In my fifty-some years of adulthood only once before have I had to furnish a nearly-empty home, and that was when I was 19 and the apartment was so small you could roll a desk chair across it without the chair losing momentum.
As a child, of course, the furniture in the room I shared with my sister was chosen by our mother. The whole house was furnished with heirlooms and refinished antiques and pieces that Mother hand-painted in the Pennsylvania Dutch style.
My college dorm room was furnished, though at that time I was so slovenly that it was difficult to find the furniture under all my stuff. When my boyfriend, Joe, and I decided to elope, our possessions consisted of our clothes, two milk crates, a coffee pot, my portable record player, Joe’s car, and my collection of Storybook dolls. We furnished our first apartment (the very small one) with castoffs, some literally found out on the street on garbage collection day.
Through the years, as children came and Joe was hired for better-paying jobs, we moved through a series of very similar three-bedroom “rambler” homes. Whatever furniture we had collected in one home fit in pretty much the same place in the next home. The criterion for selecting this furniture was not comfort, nor style, but cost.
A few years after Joe died I sold my Michigan house and its furnishings and moved to the West Coast. In Berkeley and Oakland I rented furnished apartments while I earned my masters degree and worked among the street people of San Francisco. When I moved to Whidbey Island in 2001 I bought a furnished house.
In 2009 I sold that small house, furnished. I had bought a large, totally EMPTY house; but not to worry: this would be a house-share with a friend who believed, as I do, that it’s silly for just one person to live alone in a house, using all the appliances and space and utilities that could better be used by two or more. The new house would be filled mostly with her furniture, while I would contribute a hutch, a couch, and two chairs, plus my great-grandmother’s four-poster bed for my bedroom. Now, in 2015, my friend and her furniture have moved on to a smaller place of her own.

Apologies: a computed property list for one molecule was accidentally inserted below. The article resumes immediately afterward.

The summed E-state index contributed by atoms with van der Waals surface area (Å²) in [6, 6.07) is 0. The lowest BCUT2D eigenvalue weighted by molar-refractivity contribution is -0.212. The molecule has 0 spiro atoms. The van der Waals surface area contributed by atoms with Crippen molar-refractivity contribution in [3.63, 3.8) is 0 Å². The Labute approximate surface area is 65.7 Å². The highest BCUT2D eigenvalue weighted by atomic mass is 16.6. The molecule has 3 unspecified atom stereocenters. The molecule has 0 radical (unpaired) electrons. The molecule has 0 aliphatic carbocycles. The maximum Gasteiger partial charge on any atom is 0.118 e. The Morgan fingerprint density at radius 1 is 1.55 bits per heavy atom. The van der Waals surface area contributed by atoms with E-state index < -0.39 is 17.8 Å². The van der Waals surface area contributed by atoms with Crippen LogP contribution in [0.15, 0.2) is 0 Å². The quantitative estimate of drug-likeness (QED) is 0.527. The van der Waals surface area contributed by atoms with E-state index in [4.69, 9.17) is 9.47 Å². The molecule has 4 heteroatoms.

I couldn’t bring myself (to say nothing of my credit card) to buy new matching furniture for my large, now-nearly-empty home. No matter how beautiful, such furniture would feel lifeless because there would be no story, no history imbued in it. Besides, my sense of style is more . . . “mixed,” shall we say, or maybe “mongrel.”
So now I’m buying used furniture, other people’s furniture, one piece at a time, from thrift stores, or friends, or one of the websites of things for sale. This evolving furniture “motif” has no single name, like Jacobean, or Colonial, or Victorian. Instead it comprises a question: “what pieces of furniture make me happy?” That’s what holds the “style” together: whatever I buy “matches” whatever else I’ve bought, simply because it pleases me. And it feels as if it has a history.
And so it is that lately I find myself listening, at quiet times during the night, to see if I can overhear one piece of furniture telling another what its story is, as they marvel together at the unexpectedness of meeting in a house that welcomes them all.